Acute laminitis cases and other severe hoof problems aside, here are some good general guidelines for a non-invasive, basic barefoot trim.
Trim Wall to Live Sole Plane
As a general rule, bringing wall height within 1/8” to 1/16” of the live sole plane is a good guideline. Leaving that little bit of wall height will make all the difference in keeping the horse comfortable.
There are many times it simply won’t be that easy. Horses with a lot of sole that’s nearly ready to shed, for example, can usually be trimmed level with the existing sole plane; that way you aren’t leaving the hoof capsule too long once that sole sheds out. In some cases, bringing the heels to live sole + 1/8th” is too short; horses with really unhealthy frogs, for example, will usually do better with a bit more heel until the frogs are healthy again. Likewise, some horses with severe heel contraction may need a bit more while the foot is allowed to relax.
Once you’ve established wall height, you’ll apply your bevel, or mustang roll. A good rule of thumb is to keep the bevel of the wall the same width from the edge of the sole plane around the foot. If the wall is well attached, with no white line separation, you’ll simply leave the wall the same width from quarter to quarter. If the horse has separation at the quarters, but not at the toe, the wall will be more aggressively beveled through the quarters, less so at the toe.
A spectacular hoof. This foot needed nothing more than the wall trimmed. Because of the excellent sole, and a robust frog, the wall can be trimmed almost level to sole plane.
Don’t Touch Sole
This is, in most cases, a safe and prudent rule. A more accurate statement, though, might be “don’t touch the sole until you’ve learned to distinguish between live sole, exfoliating sole, and retained sole.”
Live sole has a waxy appearance that’s hard to miss once you’ve seen it. Exfoliating sole is either chalky, coming off easily with your hoof pick, or has cracks and edges that look like they can be peeled away. Retained sole is often very smooth, and frequently fuses with the frog.
The best advice here is, if you’re not sure, don’t remove it. But rest easy in the knowledge that if it’s not ready to go, it will be quite difficult to remove. If it chips or flakes out easily, don’t be afraid to exfoliate it – gently. You’ll then be better able to gauge appropriate wall height and heel height.
This is another very healthy foot, but in this case, there was a layer of sole ready to be exfoliated. I’d leave a tad more wall height after paring out sole like this.
Don’t Trim Frog
Overtrimming the frog is detrimental. But not trimming the frog at all isn’t always the best approach. A diseased frog, with fissures and crevices and a general swiss-cheesy appearance, should be trimmed to remove unhealthy tissue.
This very compromised frog should be cleaned up with a hoof knife until no more flaps or black material are evident.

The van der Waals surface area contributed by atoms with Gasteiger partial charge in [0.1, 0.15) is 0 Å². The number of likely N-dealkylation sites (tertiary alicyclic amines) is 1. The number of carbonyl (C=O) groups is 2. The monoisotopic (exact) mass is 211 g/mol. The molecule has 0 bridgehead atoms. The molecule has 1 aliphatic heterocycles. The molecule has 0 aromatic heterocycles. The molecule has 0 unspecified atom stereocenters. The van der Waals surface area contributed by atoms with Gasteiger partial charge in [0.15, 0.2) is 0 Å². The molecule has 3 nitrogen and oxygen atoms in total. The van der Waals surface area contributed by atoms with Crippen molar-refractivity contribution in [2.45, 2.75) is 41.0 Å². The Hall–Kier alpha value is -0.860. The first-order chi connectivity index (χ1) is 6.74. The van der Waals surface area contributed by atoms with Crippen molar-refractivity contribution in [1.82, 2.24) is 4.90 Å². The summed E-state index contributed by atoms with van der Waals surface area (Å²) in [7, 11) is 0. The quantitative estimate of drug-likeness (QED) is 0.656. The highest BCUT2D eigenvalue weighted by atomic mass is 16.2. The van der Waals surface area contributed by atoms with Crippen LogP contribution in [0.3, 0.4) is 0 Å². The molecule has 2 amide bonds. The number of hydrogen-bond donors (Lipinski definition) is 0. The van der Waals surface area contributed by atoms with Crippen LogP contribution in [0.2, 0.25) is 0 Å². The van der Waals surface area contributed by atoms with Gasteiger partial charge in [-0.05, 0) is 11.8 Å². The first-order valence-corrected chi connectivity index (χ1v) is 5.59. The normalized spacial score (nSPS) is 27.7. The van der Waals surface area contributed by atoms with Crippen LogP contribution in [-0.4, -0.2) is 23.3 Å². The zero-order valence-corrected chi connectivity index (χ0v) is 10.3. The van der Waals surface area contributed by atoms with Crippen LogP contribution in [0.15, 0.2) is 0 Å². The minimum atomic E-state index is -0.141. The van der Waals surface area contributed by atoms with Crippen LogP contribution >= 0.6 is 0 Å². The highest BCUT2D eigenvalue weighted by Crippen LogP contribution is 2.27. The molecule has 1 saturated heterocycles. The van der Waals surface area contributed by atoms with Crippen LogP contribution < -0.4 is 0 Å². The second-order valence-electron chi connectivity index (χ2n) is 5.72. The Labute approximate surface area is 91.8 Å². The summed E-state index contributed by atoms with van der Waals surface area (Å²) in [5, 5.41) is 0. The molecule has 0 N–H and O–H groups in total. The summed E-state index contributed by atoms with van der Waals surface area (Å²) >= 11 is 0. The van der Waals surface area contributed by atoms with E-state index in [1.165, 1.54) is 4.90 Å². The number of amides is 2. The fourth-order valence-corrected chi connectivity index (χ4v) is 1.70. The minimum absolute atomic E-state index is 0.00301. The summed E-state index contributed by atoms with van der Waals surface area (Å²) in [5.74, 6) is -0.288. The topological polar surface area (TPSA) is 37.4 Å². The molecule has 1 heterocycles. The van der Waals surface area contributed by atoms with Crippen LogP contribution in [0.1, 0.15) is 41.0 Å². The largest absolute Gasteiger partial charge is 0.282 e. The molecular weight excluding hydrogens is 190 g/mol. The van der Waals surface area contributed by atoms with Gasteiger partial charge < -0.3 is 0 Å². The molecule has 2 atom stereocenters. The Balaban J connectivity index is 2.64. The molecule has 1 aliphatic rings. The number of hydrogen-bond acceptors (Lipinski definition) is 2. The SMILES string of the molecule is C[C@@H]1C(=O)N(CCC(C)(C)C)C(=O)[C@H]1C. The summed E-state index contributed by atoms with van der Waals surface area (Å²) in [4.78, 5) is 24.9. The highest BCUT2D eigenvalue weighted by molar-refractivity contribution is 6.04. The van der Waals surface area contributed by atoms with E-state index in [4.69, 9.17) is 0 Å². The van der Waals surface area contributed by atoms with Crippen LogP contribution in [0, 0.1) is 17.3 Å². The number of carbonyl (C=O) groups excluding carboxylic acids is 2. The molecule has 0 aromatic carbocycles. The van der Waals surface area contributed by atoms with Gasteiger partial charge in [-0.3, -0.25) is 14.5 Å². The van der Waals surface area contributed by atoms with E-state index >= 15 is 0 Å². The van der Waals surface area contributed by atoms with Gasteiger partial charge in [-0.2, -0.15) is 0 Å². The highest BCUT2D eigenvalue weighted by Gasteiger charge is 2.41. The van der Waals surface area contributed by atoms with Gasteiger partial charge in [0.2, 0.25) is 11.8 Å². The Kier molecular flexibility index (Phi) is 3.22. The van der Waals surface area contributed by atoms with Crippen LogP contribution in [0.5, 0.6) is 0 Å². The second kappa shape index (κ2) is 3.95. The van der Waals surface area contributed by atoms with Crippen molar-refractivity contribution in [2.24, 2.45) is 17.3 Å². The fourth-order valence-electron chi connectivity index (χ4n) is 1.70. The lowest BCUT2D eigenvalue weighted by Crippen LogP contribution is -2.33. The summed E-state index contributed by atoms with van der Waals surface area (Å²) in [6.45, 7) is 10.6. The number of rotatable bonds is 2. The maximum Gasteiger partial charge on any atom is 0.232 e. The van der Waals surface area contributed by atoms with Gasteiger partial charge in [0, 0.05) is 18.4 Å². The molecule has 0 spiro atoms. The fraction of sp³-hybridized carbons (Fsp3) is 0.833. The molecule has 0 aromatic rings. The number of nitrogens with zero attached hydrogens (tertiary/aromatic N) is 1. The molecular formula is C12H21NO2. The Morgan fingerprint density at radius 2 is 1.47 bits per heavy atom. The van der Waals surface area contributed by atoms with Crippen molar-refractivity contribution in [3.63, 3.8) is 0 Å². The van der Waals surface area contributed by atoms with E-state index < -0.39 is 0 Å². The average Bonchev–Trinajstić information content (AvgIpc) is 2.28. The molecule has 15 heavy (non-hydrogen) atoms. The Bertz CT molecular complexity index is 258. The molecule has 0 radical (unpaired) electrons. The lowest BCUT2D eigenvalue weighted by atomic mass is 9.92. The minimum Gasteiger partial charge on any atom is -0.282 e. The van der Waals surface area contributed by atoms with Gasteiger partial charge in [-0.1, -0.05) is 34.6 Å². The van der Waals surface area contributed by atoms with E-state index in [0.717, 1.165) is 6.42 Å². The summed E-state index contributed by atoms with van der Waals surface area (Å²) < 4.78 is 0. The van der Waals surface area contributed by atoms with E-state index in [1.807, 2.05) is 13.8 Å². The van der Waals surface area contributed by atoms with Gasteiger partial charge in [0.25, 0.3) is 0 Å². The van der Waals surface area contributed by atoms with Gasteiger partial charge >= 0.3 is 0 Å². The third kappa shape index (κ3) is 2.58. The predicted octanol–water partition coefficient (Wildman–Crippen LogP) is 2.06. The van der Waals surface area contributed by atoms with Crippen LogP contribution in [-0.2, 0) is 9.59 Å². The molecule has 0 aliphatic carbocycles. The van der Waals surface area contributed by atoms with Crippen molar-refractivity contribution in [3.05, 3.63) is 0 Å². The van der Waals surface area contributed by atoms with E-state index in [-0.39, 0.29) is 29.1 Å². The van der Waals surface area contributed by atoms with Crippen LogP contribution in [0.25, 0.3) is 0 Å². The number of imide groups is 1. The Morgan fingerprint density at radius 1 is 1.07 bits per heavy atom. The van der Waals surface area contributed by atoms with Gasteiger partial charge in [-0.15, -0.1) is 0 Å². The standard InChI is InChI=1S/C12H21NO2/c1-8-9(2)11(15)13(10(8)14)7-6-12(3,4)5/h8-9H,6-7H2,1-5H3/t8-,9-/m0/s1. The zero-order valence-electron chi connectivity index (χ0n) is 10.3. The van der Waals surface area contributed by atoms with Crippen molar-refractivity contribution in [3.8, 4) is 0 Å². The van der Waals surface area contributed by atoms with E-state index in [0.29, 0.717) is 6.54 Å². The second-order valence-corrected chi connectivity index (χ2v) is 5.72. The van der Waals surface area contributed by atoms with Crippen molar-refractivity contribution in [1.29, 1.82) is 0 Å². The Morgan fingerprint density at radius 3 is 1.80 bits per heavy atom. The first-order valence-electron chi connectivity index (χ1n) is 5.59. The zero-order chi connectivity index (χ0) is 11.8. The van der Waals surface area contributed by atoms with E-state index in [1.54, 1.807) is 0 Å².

An excessively overgrown frog can make it difficult to gauge collateral groove depth, and heel height. It’s a common rooky mistake to trim the heels to existing frog height, instead of to live sole.
Developing a better eye for a healthy frog will help you decide when to pare the frog, and when to leave it alone. It is always a good idea to clean up and open the central sulcus.
Trim to Tight White Line
I threw this one in here because this was what I was taught when I was first learning to trim, and boy, is it a scary idea! ALWAYS use the sole as your guide. Only in very extreme situations is it necessary or remotely prudent to bring the wall shorter than the live sole plane, and even then, it should be done only by an experienced hoof care provider!
Hairline/Dorsal Angle/Heel Angle Parameters
There are some very disparate ideas out there regarding ideal hairline angle, dorsal angle, and heel height. There are some relevant studies on the subject, and my personal opinion based upon those studies, as well as the hooves I’ve rehabbed over the years, differs quite dramatically with some of the parameters being preached by a number of different hoof trimming schools. But I think it’s sufficient to say that NO hoof should be trimmed with the immediate goal of an ideal. Learning to read the hoof, and apply the right trim for that foot at that point in time, will never let you down. Ultimately, if you trim a lot of horses, you’ll begin to see a remarkable consistency in the healthiest feet, and from that, I would encourage you to form your opinion on the subject of ideal angles.
Finally, always be wary of the word “always”. If the protocol you’re trying to apply makes strict assertions that a particular element of the trim should be applied to every foot, remind yourself that every foot is very different, and should absolutely be trimmed with that in mind. And as always – if what you’re doing isn’t working, try something different!